Natural disasters often lead people to think about the problem of evil and theodicy. This is, I think, probably a bad idea. The problem of evil can be neatly summed up thus:
1. God is loving.
2. God is all powerful.
3. Bad things happen to undeserving people.
The assumption is that all three of these statements cannot be true without some modification to at least one of them. Over the centuries, this has been a fun intellectual parlor game and the various solutions have been proposed. One might argue that suffering makes you a better person, which amounts to a negation (or at least a modification) of 3. One might suggest that God doesn’t really care about particular human suffering, which amounts to a negation of 1. One might argue that God is limited in his ability by either human freedom or the nature of reality in intervening in human events, which, of course, amounts to a negation or modification of 2.
Interestingly, the scriptures don’t seem to have a great deal of patience with this particular parlor game. When Christ talked about human suffering, rather than offering a theodicy, he told the Parable of the Good Samaritan. Job poses the question with wonderful eloquence, but resolutely refuses to provide any answer other than to affirm the power and reality of God. Even the sections of the Doctrine and Covenants to which Mormons most often turn in search of theodicy — those given to Joseph Smith in Liberty Jail — are not ultimately “solutions” to the intellectual problem but rather examples of divine comfort.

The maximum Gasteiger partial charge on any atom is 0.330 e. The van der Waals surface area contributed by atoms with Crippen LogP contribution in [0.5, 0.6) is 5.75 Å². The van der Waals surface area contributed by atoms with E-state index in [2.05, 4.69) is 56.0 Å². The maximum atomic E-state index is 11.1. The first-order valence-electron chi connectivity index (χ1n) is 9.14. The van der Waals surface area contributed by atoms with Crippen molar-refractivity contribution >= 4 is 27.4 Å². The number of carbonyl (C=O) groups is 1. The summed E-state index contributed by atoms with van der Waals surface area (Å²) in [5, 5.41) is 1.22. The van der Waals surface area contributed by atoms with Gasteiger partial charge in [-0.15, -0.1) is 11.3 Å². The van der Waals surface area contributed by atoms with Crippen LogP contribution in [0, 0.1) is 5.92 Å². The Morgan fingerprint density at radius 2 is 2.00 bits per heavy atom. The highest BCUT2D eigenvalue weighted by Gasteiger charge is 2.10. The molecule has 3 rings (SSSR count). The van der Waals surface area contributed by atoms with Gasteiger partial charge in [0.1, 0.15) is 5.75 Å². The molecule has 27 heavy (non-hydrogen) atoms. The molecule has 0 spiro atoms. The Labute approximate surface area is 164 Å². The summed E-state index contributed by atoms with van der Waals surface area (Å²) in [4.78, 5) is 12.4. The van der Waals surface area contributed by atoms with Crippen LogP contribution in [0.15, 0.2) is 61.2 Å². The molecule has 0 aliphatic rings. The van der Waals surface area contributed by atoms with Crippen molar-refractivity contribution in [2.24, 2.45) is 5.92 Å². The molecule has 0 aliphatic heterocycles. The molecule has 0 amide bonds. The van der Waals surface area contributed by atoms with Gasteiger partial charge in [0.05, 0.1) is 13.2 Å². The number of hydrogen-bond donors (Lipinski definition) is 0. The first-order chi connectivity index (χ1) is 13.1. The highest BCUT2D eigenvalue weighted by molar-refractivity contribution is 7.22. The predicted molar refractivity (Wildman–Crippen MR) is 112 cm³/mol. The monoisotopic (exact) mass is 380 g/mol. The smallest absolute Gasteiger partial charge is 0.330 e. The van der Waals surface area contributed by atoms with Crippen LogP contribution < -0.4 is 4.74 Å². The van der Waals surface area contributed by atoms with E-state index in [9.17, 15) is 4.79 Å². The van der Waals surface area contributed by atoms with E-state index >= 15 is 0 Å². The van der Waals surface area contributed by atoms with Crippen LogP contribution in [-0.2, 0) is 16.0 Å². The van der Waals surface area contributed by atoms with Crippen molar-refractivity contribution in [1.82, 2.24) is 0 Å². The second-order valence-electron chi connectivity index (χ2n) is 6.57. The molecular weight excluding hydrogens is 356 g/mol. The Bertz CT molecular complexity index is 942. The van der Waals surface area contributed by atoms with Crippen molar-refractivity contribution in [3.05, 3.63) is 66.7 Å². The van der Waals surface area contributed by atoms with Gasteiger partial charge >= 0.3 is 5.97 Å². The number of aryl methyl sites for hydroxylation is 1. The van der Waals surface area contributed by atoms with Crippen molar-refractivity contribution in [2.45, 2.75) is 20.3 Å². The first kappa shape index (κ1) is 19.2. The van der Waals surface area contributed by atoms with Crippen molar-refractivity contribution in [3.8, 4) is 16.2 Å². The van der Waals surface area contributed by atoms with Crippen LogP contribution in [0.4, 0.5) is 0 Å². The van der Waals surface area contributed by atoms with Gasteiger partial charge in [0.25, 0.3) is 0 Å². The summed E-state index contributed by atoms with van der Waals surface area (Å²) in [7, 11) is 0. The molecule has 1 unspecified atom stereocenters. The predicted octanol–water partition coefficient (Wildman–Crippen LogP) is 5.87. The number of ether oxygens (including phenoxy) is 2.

I am inclined by culture and training to assume that ultimately the world is made manageable by thinking about it. I tend to assume that the proper response to a challenge is to understand it. There is — it goes without saying — an enormous amount of merit to these instincts. However, when faced with actual tragedy, I am convinced that understanding is far less important that help and succor. Rather than explaining to those that mourn that ultimately there is nothing to worry about, we are to mourn with them, pick them up, and take them to the inn on the road to Jericho.
Abandoning theodicy in the immediate face of disaster and suffering is not an abandonment of God or even of our attempts to understand him. Rather it is a realization that God often has projects for us other than understanding.